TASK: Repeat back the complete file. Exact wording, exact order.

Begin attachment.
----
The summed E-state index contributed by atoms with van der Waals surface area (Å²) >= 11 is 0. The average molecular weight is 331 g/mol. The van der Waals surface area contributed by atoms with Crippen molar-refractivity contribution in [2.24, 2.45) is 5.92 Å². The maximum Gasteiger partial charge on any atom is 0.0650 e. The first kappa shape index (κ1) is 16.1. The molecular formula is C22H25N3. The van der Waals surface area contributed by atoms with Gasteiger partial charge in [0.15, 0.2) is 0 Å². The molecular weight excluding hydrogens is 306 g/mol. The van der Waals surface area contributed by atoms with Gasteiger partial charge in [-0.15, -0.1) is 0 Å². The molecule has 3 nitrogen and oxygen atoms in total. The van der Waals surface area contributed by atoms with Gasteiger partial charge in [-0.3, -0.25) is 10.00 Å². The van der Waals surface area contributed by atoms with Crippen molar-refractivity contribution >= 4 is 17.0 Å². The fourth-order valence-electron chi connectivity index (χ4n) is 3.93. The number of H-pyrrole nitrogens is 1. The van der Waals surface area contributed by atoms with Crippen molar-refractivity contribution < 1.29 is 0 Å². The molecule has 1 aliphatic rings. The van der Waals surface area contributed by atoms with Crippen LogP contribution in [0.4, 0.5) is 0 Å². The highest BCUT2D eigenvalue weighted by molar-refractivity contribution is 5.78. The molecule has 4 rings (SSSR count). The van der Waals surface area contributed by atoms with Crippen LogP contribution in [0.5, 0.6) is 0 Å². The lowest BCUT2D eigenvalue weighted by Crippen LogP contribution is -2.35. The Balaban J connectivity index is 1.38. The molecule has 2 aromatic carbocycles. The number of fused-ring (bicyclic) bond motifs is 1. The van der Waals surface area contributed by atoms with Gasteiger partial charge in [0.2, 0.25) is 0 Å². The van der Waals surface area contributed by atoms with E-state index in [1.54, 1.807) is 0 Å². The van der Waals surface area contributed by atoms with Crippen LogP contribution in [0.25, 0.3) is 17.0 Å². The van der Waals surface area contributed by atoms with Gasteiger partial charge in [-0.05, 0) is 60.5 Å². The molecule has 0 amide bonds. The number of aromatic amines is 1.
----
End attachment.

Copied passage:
The summed E-state index contributed by atoms with van der Waals surface area (Å²) >= 11 is 0. The average molecular weight is 331 g/mol. The van der Waals surface area contributed by atoms with Crippen molar-refractivity contribution in [2.24, 2.45) is 5.92 Å². The maximum Gasteiger partial charge on any atom is 0.0650 e. The first kappa shape index (κ1) is 16.1. The molecular formula is C22H25N3. The van der Waals surface area contributed by atoms with Gasteiger partial charge in [0.15, 0.2) is 0 Å². The molecular weight excluding hydrogens is 306 g/mol. The van der Waals surface area contributed by atoms with Gasteiger partial charge in [-0.15, -0.1) is 0 Å². The molecule has 3 nitrogen and oxygen atoms in total. The van der Waals surface area contributed by atoms with Gasteiger partial charge in [-0.3, -0.25) is 10.00 Å². The van der Waals surface area contributed by atoms with Crippen molar-refractivity contribution >= 4 is 17.0 Å². The fourth-order valence-electron chi connectivity index (χ4n) is 3.93. The number of H-pyrrole nitrogens is 1. The van der Waals surface area contributed by atoms with Crippen molar-refractivity contribution < 1.29 is 0 Å². The molecule has 1 aliphatic rings. The van der Waals surface area contributed by atoms with Crippen LogP contribution in [0.4, 0.5) is 0 Å². The highest BCUT2D eigenvalue weighted by molar-refractivity contribution is 5.78. The molecule has 4 rings (SSSR count). The van der Waals surface area contributed by atoms with Crippen LogP contribution in [0.5, 0.6) is 0 Å². The lowest BCUT2D eigenvalue weighted by Crippen LogP contribution is -2.35. The Balaban J connectivity index is 1.38. The molecule has 2 aromatic carbocycles. The number of fused-ring (bicyclic) bond motifs is 1. The van der Waals surface area contributed by atoms with Gasteiger partial charge in [0.2, 0.25) is 0 Å². The van der Waals surface area contributed by atoms with E-state index in [1.54, 1.807) is 0 Å². The van der Waals surface area contributed by atoms with Crippen LogP contribution in [0.25, 0.3) is 17.0 Å². The van der Waals surface area contributed by atoms with Gasteiger partial charge in [-0.05, 0) is 60.5 Å². The molecule has 0 amide bonds. The number of aromatic amines is 1.